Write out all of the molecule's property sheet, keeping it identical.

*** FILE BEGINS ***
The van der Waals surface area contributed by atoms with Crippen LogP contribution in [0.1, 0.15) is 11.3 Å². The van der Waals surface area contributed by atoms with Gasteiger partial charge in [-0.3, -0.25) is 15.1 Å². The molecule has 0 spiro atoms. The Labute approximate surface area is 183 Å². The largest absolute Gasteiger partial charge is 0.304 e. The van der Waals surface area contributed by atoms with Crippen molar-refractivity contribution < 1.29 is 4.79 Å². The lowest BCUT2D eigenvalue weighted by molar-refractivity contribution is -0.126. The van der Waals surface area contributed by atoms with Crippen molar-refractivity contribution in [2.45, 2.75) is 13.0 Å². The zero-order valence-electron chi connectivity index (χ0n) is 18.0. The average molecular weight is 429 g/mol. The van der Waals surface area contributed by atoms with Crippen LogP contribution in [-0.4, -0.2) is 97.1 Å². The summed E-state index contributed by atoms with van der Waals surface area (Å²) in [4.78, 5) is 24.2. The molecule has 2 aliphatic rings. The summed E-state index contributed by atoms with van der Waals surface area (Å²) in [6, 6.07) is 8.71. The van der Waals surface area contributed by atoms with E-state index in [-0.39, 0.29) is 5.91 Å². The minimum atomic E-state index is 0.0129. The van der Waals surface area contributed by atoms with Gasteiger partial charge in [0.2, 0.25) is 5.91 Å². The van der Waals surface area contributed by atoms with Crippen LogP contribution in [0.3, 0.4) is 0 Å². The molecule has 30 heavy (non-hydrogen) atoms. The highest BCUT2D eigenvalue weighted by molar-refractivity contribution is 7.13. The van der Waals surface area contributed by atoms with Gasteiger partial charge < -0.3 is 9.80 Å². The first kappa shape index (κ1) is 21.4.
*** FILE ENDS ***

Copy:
The van der Waals surface area contributed by atoms with Crippen LogP contribution in [0.1, 0.15) is 11.3 Å². The van der Waals surface area contributed by atoms with Gasteiger partial charge in [-0.3, -0.25) is 15.1 Å². The molecule has 0 spiro atoms. The Labute approximate surface area is 183 Å². The largest absolute Gasteiger partial charge is 0.304 e. The van der Waals surface area contributed by atoms with Crippen molar-refractivity contribution < 1.29 is 4.79 Å². The lowest BCUT2D eigenvalue weighted by molar-refractivity contribution is -0.126. The van der Waals surface area contributed by atoms with Crippen molar-refractivity contribution in [2.45, 2.75) is 13.0 Å². The zero-order valence-electron chi connectivity index (χ0n) is 18.0. The average molecular weight is 429 g/mol. The van der Waals surface area contributed by atoms with Crippen LogP contribution in [-0.4, -0.2) is 97.1 Å². The summed E-state index contributed by atoms with van der Waals surface area (Å²) in [4.78, 5) is 24.2. The molecule has 2 aliphatic rings. The summed E-state index contributed by atoms with van der Waals surface area (Å²) in [6, 6.07) is 8.71. The van der Waals surface area contributed by atoms with E-state index in [-0.39, 0.29) is 5.91 Å². The minimum atomic E-state index is 0.0129. The van der Waals surface area contributed by atoms with Gasteiger partial charge in [0.2, 0.25) is 5.91 Å². The van der Waals surface area contributed by atoms with Crippen LogP contribution in [0.3, 0.4) is 0 Å². The molecule has 30 heavy (non-hydrogen) atoms. The highest BCUT2D eigenvalue weighted by molar-refractivity contribution is 7.13. The van der Waals surface area contributed by atoms with Gasteiger partial charge < -0.3 is 9.80 Å². The first kappa shape index (κ1) is 21.4.